B.C. bucks the federal system and sets own reinsurance standards

Part XIII is insufficient in protecting policyholders from unlicensed and unscrupulous foreign reinsurers and insurers and, as a result, B.C. will require P&C operators to obtain provincial licensing, over and above federal approval.This was the message Alan Clark, superintendent of Financial Institutions for B.C., gave to P&C delegates during a market misconduct panel discussion at the National Insurance Conference of Canada that ended Friday Oct. 2, 2009.Given the amount of unlicensed activity by managing general agencies (MGAs) in the P&C business, Clark and his office decided to examine whether or not federal revisions to Part XIII of the Insurance Companies Act were sufficient in protecting the end-user, the consumer.

“Change in the federal regime—from location of risk to location of insurer—makes it easier for bogus insurance companies from other jurisdictions to operate in Canada,” said Clark.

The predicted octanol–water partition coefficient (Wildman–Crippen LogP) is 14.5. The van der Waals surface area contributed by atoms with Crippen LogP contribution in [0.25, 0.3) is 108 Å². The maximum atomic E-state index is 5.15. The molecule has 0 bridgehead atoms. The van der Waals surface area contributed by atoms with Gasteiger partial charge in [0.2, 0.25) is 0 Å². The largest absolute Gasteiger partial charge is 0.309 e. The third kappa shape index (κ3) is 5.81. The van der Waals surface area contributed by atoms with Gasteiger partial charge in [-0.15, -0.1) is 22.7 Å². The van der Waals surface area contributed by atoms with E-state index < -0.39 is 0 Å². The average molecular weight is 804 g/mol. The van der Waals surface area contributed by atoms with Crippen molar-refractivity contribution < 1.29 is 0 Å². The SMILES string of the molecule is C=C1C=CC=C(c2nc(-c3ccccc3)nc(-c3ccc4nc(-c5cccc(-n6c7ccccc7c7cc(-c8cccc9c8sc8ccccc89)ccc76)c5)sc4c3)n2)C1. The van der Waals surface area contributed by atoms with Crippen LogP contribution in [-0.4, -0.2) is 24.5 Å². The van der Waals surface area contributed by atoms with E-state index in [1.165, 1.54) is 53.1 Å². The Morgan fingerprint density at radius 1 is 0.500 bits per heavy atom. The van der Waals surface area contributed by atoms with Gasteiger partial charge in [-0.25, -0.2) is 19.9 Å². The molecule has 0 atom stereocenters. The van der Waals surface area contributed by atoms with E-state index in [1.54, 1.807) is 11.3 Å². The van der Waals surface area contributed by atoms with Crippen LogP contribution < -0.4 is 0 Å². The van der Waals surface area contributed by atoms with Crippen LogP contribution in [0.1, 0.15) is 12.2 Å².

Clark uses two recent examples of “bogus” insurance companies/brokerages that began operating in B.C. in the last 18 months. Under the B.C. regulator, these two companies were given cease and desist orders, but “under Part XIII changes, both of these companies would have been able to operate in Canada.”

Clark is particularly concerned with the federal revisions to the Act, as it means that federally regulated insurers can move business off the books, or move it out of Canada entirely.

As a result, Clark is warning carriers, reinsurers and MGAs operating in B.C. that they will require provincial regulator approval, over and above federal endorsement.

P&C operations “conducting business in Canada will require business authorization from B.C. and this will be different from federal authorization,” said Clark. That means, those operating in B.C. should “not rely on federal rulings,” said Clark. “A foreign company must contact our office and there will be situations were a foreign company will not be required to obtain authority federally, but will require provincial authorization.”

Originally published in Canadian Insurance Business Magazine in October 2009